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Retina. 2002 Dec;22(6):698-706; quiz 852-3.

Ring melanoma of the ciliary body: report on twenty-three patients.

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1
Oncology Services, Wills Eye Hospital, 9th and Walnut Streets, Philadelphia, PA 19107, USA.

Abstract

BACKGROUND:

Ring melanoma of the ciliary body is a rare variant of uveal melanoma that has a poor prognosis. Only isolated cases have been reported in the literature.

METHODS:

A retrospective review of the clinical features, management, histopathology, and prognosis of 23 consecutive patients with ring melanoma of the ciliary body was performed.

RESULTS:

Of 8,800 patients with uveal melanoma treated on the Oncology Service at Wills Eye Hospital over a 25-year period, only 23 patients (0.3%) were found to have ring melanoma of the ciliary body. The mean patient age was 59 years (median, 63 years; range, 8-81 years). The only visual symptom was blurred vision in 17 patients (74%), and the other six patients (26%) were asymptomatic. At the initial presentation elsewhere, melanoma was recognized in 13 cases (57%). In the remaining 10 cases (43%), the initial clinical diagnosis was glaucoma in three (13%), iris nevus in three (13%), cataract in two (9%), ciliary body detachment in one (4%), and iridocyclitis in one (4%). The patients were observed elsewhere for a mean of 3 months before the diagnosis of melanoma was suspected and referral to Oncology Service was made. On examination, the tumor involved a mean of eight clock hours of the ciliary body. Seven patients (30%) had complete circumferential (360 degrees) involvement of the ciliary body, and 16 (70%) had incomplete (180-360 degrees) ring involvement. The mean tumor thickness was 8 mm. Associated findings included neovascularization of the iris in one case (4%), shallow anterior chamber in 11 (48%), anterior chamber inflammation in five (22%), cataract in nine (39%), lens indentation in eight (35%), and lens subluxation in three (13%). A prominent episcleral (sentinel) vessel (17 cases, 74%), multilobulation of the mass (19 cases, 83%), blockage of light on transillumination (23 cases, 100%), and ultrasonographic hollowness with intrinsic pulsations (23 cases, 100%) were important features differentiating this tumor from simulating conditions. The tumor was managed with enucleation in all 23 patients. Histopathologic studies revealed epithelioid cell-type melanoma in two patients (9%), mixed cell-type in 17 (74%), and spindle cell-type in four (17%). Extraocular extension was present in eight patients (35%). Metastasis developed in 12 of 23 patients (52%) after a mean follow-up of 55 months.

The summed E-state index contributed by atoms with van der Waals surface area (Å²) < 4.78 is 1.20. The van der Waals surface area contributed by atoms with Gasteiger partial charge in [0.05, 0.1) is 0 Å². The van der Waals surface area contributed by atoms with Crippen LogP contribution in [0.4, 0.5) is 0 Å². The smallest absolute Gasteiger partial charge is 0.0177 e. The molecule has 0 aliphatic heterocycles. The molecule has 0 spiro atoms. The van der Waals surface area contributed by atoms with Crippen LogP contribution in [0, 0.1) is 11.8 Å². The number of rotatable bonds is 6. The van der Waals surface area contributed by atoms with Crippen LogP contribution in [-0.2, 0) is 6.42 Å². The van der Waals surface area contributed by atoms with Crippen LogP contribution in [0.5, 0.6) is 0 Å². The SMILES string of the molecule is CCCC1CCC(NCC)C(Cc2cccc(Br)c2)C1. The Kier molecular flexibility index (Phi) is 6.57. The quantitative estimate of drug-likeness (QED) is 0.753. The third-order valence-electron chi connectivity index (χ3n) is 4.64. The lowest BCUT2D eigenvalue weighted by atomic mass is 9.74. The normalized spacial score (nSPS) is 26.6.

CONCLUSIONS:

Ring melanoma of the ciliary body is a rare tumor that can remain hidden from ophthalmoscopic examination. Certain features, such as prominent episcleral sentinel vessels, multilobulation of the mass, light blockage on transillumination, and ultrasonographic hollowness with intrinsic vascular pulsations, suggest the diagnosis. The life prognosis is poor.

[Indexed for MEDLINE]

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